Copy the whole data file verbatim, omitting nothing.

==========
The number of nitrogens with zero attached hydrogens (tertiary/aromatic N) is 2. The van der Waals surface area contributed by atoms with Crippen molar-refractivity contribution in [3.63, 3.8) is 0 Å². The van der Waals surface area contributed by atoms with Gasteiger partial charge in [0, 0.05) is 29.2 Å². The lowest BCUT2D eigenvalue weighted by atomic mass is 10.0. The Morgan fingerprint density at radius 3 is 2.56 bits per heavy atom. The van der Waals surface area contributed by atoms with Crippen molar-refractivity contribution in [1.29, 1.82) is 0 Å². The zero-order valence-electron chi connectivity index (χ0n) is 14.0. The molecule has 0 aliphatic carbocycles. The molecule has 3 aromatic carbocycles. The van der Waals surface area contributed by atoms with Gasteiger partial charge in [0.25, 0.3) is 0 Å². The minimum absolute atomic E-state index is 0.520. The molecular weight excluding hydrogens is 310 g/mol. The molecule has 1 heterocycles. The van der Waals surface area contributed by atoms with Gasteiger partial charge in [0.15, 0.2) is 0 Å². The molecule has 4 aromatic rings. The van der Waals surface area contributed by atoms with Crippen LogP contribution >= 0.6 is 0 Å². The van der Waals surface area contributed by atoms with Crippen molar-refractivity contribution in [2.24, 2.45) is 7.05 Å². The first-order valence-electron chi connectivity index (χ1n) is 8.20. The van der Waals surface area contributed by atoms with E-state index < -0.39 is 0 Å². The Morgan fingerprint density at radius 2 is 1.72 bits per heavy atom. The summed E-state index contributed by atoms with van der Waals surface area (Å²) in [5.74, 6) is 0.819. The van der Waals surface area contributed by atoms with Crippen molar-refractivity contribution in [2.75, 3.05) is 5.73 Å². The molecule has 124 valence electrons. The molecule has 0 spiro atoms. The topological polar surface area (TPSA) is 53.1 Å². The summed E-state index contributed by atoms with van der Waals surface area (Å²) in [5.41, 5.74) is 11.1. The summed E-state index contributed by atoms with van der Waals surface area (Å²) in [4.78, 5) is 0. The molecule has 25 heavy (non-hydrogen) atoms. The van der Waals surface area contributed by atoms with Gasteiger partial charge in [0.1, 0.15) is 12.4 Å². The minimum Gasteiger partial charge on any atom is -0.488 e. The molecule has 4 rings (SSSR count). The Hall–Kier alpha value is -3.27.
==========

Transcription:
The number of nitrogens with zero attached hydrogens (tertiary/aromatic N) is 2. The van der Waals surface area contributed by atoms with Crippen molar-refractivity contribution in [3.63, 3.8) is 0 Å². The van der Waals surface area contributed by atoms with Gasteiger partial charge in [0, 0.05) is 29.2 Å². The lowest BCUT2D eigenvalue weighted by atomic mass is 10.0. The Morgan fingerprint density at radius 3 is 2.56 bits per heavy atom. The van der Waals surface area contributed by atoms with Crippen molar-refractivity contribution in [1.29, 1.82) is 0 Å². The zero-order valence-electron chi connectivity index (χ0n) is 14.0. The molecule has 0 aliphatic carbocycles. The molecule has 3 aromatic carbocycles. The van der Waals surface area contributed by atoms with Gasteiger partial charge in [0.25, 0.3) is 0 Å². The minimum absolute atomic E-state index is 0.520. The molecular weight excluding hydrogens is 310 g/mol. The molecule has 1 heterocycles. The van der Waals surface area contributed by atoms with Gasteiger partial charge in [0.15, 0.2) is 0 Å². The molecule has 4 aromatic rings. The van der Waals surface area contributed by atoms with Crippen LogP contribution >= 0.6 is 0 Å². The van der Waals surface area contributed by atoms with Crippen molar-refractivity contribution in [2.24, 2.45) is 7.05 Å². The first-order valence-electron chi connectivity index (χ1n) is 8.20. The van der Waals surface area contributed by atoms with E-state index < -0.39 is 0 Å². The Morgan fingerprint density at radius 2 is 1.72 bits per heavy atom. The summed E-state index contributed by atoms with van der Waals surface area (Å²) in [5.74, 6) is 0.819. The van der Waals surface area contributed by atoms with Crippen molar-refractivity contribution in [2.75, 3.05) is 5.73 Å². The molecule has 124 valence electrons. The molecule has 0 spiro atoms. The topological polar surface area (TPSA) is 53.1 Å². The summed E-state index contributed by atoms with van der Waals surface area (Å²) in [5.41, 5.74) is 11.1. The summed E-state index contributed by atoms with van der Waals surface area (Å²) in [4.78, 5) is 0. The molecule has 25 heavy (non-hydrogen) atoms. The van der Waals surface area contributed by atoms with Gasteiger partial charge in [0.1, 0.15) is 12.4 Å². The minimum Gasteiger partial charge on any atom is -0.488 e. The molecule has 4 rings (SSSR count). The Hall–Kier alpha value is -3.27.